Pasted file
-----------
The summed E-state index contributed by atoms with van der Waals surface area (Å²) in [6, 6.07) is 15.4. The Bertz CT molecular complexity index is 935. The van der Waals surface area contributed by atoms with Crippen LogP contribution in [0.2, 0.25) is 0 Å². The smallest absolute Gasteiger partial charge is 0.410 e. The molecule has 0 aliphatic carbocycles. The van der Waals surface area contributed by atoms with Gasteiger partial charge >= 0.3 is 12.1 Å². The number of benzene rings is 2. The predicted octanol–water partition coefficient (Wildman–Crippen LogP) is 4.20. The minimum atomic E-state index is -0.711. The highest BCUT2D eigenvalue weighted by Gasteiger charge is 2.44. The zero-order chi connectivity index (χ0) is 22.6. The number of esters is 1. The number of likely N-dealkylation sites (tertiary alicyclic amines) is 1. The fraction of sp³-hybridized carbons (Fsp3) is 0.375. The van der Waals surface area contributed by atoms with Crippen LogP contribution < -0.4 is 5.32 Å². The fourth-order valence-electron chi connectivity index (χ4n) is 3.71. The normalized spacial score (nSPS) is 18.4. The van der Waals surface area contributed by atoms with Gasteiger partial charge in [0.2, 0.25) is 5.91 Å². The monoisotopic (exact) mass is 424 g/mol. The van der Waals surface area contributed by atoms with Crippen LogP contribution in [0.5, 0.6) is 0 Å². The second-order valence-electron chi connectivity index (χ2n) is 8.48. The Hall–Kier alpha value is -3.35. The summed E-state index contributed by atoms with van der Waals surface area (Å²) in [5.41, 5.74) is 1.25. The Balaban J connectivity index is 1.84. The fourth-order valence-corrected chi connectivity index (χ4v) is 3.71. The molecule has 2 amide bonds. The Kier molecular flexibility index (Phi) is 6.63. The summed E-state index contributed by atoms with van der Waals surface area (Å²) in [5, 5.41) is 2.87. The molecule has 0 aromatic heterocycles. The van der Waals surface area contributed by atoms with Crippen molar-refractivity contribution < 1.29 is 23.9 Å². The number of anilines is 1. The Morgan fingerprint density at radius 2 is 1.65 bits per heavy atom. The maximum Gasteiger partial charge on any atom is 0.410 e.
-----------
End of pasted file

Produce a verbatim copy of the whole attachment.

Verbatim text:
The summed E-state index contributed by atoms with van der Waals surface area (Å²) in [6, 6.07) is 15.4. The Bertz CT molecular complexity index is 935. The van der Waals surface area contributed by atoms with Crippen LogP contribution in [0.2, 0.25) is 0 Å². The smallest absolute Gasteiger partial charge is 0.410 e. The molecule has 0 aliphatic carbocycles. The van der Waals surface area contributed by atoms with Gasteiger partial charge >= 0.3 is 12.1 Å². The number of benzene rings is 2. The predicted octanol–water partition coefficient (Wildman–Crippen LogP) is 4.20. The minimum atomic E-state index is -0.711. The highest BCUT2D eigenvalue weighted by Gasteiger charge is 2.44. The zero-order chi connectivity index (χ0) is 22.6. The number of esters is 1. The number of likely N-dealkylation sites (tertiary alicyclic amines) is 1. The fraction of sp³-hybridized carbons (Fsp3) is 0.375. The van der Waals surface area contributed by atoms with Crippen LogP contribution < -0.4 is 5.32 Å². The fourth-order valence-electron chi connectivity index (χ4n) is 3.71. The normalized spacial score (nSPS) is 18.4. The van der Waals surface area contributed by atoms with Gasteiger partial charge in [0.2, 0.25) is 5.91 Å². The monoisotopic (exact) mass is 424 g/mol. The van der Waals surface area contributed by atoms with Crippen LogP contribution in [0.5, 0.6) is 0 Å². The second-order valence-electron chi connectivity index (χ2n) is 8.48. The Hall–Kier alpha value is -3.35. The summed E-state index contributed by atoms with van der Waals surface area (Å²) in [5.41, 5.74) is 1.25. The Balaban J connectivity index is 1.84. The fourth-order valence-corrected chi connectivity index (χ4v) is 3.71. The molecule has 2 amide bonds. The Kier molecular flexibility index (Phi) is 6.63. The summed E-state index contributed by atoms with van der Waals surface area (Å²) in [5, 5.41) is 2.87. The molecule has 0 aromatic heterocycles. The van der Waals surface area contributed by atoms with Crippen molar-refractivity contribution < 1.29 is 23.9 Å². The number of anilines is 1. The Morgan fingerprint density at radius 2 is 1.65 bits per heavy atom. The maximum Gasteiger partial charge on any atom is 0.410 e.